| The School of the Americas |
$10 adult; $6 senior
Guadalupe Cultural Arts Center
Ernesto “Che” Guevara is an icon: his image haunts dorm-room walls, coffee mugs, finger puppets (yes, hasta siempre, finger puppets) and the ubiquitous T-shirts that pop up in unlikely places (such as a record store in Abilene, Texas) and on the likelier chests of various earnest left-leaning young folks looking to liberate the means of production, or at least to secure the means of reproduction. I have been assured (by sources close to the administration who prefer to remain anonymous) that a semester abroad in Spain is much more enjoyable if you bring along a Che T-shirt.
How an Argentine Marxist anti-imperialist revolutionary guerilla became a merchandisable international icon (except in Miami) requires a lengthier discussion — you don’t find many college students expressing their rebellious streak with posters of Villa or Zapata (present company excepted) and Free Tibet bumper stickers rarely evoke violence the way Che does. Despite the violence, or maybe because of it, Che is sexy … except in Miami.
Of course, the trouble with doing a play about an icon is that real actors have a tough time competing with icons. Guadalupe Cultural Arts Center’s production of Jose Rivera’s School of the Americas has to contend with that issue as it presents a fictionalized view of the last day of Che just before he is summarily executed in a schoolhouse in La Higuera, Bolivia. Playwright Rivera is no stranger to Guevara, since he also wrote the screenplay for The Motorcycle Diaries, which chronicled Che’s less-iconic early travels and political nascence and which featured Gael Garcia Bernal as a pre-beret Che.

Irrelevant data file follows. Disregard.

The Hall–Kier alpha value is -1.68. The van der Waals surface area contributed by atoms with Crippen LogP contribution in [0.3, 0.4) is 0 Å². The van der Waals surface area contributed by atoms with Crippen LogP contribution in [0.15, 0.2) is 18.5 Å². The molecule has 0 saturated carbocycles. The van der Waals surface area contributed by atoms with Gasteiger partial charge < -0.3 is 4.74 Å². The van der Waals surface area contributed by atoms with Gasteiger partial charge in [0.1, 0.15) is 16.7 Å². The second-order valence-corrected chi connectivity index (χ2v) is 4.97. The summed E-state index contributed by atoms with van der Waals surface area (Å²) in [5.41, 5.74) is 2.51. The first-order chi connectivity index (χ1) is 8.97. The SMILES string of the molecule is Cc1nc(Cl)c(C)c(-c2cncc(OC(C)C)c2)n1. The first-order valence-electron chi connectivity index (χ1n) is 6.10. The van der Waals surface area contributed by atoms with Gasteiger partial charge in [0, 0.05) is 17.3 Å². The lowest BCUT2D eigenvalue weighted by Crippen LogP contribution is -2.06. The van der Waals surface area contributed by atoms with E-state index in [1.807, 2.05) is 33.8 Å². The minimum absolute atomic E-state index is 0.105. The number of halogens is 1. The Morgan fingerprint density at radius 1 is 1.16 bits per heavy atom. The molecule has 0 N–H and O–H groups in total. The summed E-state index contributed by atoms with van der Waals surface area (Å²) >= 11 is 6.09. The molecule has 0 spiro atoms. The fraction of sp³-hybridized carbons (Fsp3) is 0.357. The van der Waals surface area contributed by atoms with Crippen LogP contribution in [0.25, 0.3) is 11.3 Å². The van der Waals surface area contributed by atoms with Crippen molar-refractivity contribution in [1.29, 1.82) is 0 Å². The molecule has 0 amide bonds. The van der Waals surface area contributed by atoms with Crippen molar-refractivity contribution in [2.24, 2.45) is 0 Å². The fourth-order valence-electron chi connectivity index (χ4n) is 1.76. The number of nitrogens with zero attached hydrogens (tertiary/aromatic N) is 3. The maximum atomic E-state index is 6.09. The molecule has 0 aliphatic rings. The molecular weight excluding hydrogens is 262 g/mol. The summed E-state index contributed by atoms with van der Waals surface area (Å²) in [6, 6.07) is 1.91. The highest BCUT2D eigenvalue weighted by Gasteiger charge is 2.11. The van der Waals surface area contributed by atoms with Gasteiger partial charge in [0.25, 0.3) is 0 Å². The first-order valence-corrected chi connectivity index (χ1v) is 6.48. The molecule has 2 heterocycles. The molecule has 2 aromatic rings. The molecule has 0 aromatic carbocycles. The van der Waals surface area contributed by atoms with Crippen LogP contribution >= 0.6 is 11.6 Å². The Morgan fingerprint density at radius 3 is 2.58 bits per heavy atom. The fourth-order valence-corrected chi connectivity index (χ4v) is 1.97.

Here, though, is Che at bay: By the time we meet him he is wounded and bound, a prisoner on his way to a shabby end, as documented by two photographs of Guevara after his capture, one where he is very much alive and another where he is very much dead.
Rodney Garza, who also directs this production, bursts with energy as Che, and Dava Hernandez is brave and dignified as the schoolteacher Julia Cortes, whose classroom is turned into an impromptu prison and execution chamber. They discuss revolution, education, socialism, religion, revolution, love, torture and the CIA — all of the usual first-date talking points. There’s even a little topical Guantanamo reference tucked in there.
It’s difficult at times to differentiate between the preachy dialogue of a dedicated schoolteacher and the preachy dialogue of a playwright, an inevitable result of a play about people who sometimes do speak as if they’re lecturing. But the schoolteacher and the guerilla crack some human emotions and Hernandez carries the play as she shows resolve and human warmth in a part that could easily be overshadowed by the dying Che.
Complexity comes with Juan Calderon’s Felix Rodriguez, who is surprisingly well-rounded as the ostensible villain of the piece. Rodriguez, a Cuban exile and CIA agent (who memorably testified in Iran-Contra hearings a generation later) is portrayed here as sympathetically as we can expect. Calderon finds the ambiguity inherent in someone who admires his quarry and who is the mouthpiece for the “imperialist” side of the politics. Rodriguez, though, is no mere imperial torturer — he has a real beef with Che over Cuba, and Calderon does a great job of making that conflict human.
This is a play about true believers: Communists, anti-Communists, and teachers. In the end, Che’s death is redeemed by Julia’s determination to continue teaching in La Higuera and Rodriguez is punished by mysteriously acquiring Che’s asthma. School of the Americas is unlikely to change any strongly held opinions about the revolutionary, but it serves to humanize an icon who, love him or hate him, symbolized the desire to match belief with action — for good or ill.